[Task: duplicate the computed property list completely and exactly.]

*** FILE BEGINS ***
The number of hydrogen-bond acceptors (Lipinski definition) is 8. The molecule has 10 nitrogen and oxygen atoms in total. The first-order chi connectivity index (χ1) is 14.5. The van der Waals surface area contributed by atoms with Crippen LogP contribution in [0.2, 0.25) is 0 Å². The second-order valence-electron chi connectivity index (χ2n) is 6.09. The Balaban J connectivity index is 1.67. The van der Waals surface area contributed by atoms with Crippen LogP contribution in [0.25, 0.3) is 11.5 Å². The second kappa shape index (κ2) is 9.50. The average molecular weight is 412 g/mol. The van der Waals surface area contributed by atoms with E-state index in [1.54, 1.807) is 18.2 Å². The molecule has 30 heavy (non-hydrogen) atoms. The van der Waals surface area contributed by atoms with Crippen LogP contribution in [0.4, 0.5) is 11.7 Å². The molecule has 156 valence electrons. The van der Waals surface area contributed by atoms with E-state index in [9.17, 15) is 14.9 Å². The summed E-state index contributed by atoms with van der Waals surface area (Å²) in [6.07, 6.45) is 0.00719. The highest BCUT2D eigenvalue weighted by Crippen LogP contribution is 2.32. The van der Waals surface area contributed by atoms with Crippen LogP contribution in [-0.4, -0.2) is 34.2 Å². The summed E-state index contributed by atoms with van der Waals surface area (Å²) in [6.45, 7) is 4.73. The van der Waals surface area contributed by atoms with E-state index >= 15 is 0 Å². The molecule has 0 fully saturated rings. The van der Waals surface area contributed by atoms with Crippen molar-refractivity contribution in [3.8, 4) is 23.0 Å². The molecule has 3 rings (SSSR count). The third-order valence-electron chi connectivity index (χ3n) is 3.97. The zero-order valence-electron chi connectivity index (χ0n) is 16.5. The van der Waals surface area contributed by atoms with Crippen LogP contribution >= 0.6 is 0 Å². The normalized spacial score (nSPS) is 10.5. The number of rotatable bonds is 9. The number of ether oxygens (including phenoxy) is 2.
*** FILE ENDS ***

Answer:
The number of hydrogen-bond acceptors (Lipinski definition) is 8. The molecule has 10 nitrogen and oxygen atoms in total. The first-order chi connectivity index (χ1) is 14.5. The van der Waals surface area contributed by atoms with Crippen LogP contribution in [0.2, 0.25) is 0 Å². The second-order valence-electron chi connectivity index (χ2n) is 6.09. The Balaban J connectivity index is 1.67. The van der Waals surface area contributed by atoms with Crippen LogP contribution in [0.25, 0.3) is 11.5 Å². The second kappa shape index (κ2) is 9.50. The average molecular weight is 412 g/mol. The van der Waals surface area contributed by atoms with E-state index in [1.54, 1.807) is 18.2 Å². The molecule has 30 heavy (non-hydrogen) atoms. The van der Waals surface area contributed by atoms with Crippen LogP contribution in [0.4, 0.5) is 11.7 Å². The molecule has 156 valence electrons. The van der Waals surface area contributed by atoms with E-state index in [9.17, 15) is 14.9 Å². The summed E-state index contributed by atoms with van der Waals surface area (Å²) in [6.07, 6.45) is 0.00719. The highest BCUT2D eigenvalue weighted by Crippen LogP contribution is 2.32. The van der Waals surface area contributed by atoms with Crippen LogP contribution in [-0.4, -0.2) is 34.2 Å². The summed E-state index contributed by atoms with van der Waals surface area (Å²) in [6.45, 7) is 4.73. The van der Waals surface area contributed by atoms with E-state index >= 15 is 0 Å². The molecule has 0 fully saturated rings. The van der Waals surface area contributed by atoms with Crippen molar-refractivity contribution in [3.8, 4) is 23.0 Å². The molecule has 3 rings (SSSR count). The third-order valence-electron chi connectivity index (χ3n) is 3.97. The zero-order valence-electron chi connectivity index (χ0n) is 16.5. The van der Waals surface area contributed by atoms with Crippen LogP contribution >= 0.6 is 0 Å². The normalized spacial score (nSPS) is 10.5. The number of rotatable bonds is 9. The number of ether oxygens (including phenoxy) is 2.